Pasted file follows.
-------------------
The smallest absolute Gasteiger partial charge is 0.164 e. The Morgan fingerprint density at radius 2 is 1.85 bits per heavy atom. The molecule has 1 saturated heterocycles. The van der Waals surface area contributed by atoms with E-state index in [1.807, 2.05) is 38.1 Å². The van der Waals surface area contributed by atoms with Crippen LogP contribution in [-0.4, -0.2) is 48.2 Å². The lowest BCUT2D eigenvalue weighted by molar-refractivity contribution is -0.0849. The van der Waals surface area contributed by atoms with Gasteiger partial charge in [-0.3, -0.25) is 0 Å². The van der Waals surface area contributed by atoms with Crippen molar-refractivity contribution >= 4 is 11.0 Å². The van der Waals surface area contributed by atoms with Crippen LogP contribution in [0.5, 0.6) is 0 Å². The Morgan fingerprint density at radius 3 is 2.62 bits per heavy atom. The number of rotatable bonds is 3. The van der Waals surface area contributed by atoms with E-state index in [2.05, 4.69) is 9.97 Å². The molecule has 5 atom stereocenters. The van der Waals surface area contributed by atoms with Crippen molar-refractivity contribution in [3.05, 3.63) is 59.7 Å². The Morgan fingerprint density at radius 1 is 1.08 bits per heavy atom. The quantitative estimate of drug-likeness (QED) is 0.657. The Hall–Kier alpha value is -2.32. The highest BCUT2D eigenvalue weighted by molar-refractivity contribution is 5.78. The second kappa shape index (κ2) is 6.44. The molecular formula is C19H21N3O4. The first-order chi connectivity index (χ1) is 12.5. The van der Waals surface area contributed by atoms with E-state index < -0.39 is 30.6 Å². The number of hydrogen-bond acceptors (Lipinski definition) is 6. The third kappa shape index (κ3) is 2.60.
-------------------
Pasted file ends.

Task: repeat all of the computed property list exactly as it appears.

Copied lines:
The smallest absolute Gasteiger partial charge is 0.164 e. The Morgan fingerprint density at radius 2 is 1.85 bits per heavy atom. The molecule has 1 saturated heterocycles. The van der Waals surface area contributed by atoms with E-state index in [1.807, 2.05) is 38.1 Å². The van der Waals surface area contributed by atoms with Crippen LogP contribution in [-0.4, -0.2) is 48.2 Å². The lowest BCUT2D eigenvalue weighted by molar-refractivity contribution is -0.0849. The van der Waals surface area contributed by atoms with Gasteiger partial charge in [-0.3, -0.25) is 0 Å². The van der Waals surface area contributed by atoms with Crippen molar-refractivity contribution >= 4 is 11.0 Å². The van der Waals surface area contributed by atoms with Crippen LogP contribution in [0.5, 0.6) is 0 Å². The Morgan fingerprint density at radius 3 is 2.62 bits per heavy atom. The number of rotatable bonds is 3. The van der Waals surface area contributed by atoms with E-state index in [2.05, 4.69) is 9.97 Å². The molecule has 5 atom stereocenters. The van der Waals surface area contributed by atoms with Crippen molar-refractivity contribution in [3.05, 3.63) is 59.7 Å². The Morgan fingerprint density at radius 1 is 1.08 bits per heavy atom. The quantitative estimate of drug-likeness (QED) is 0.657. The Hall–Kier alpha value is -2.32. The highest BCUT2D eigenvalue weighted by molar-refractivity contribution is 5.78. The second kappa shape index (κ2) is 6.44. The molecular formula is C19H21N3O4. The first-order chi connectivity index (χ1) is 12.5. The van der Waals surface area contributed by atoms with E-state index < -0.39 is 30.6 Å². The number of hydrogen-bond acceptors (Lipinski definition) is 6. The third kappa shape index (κ3) is 2.60.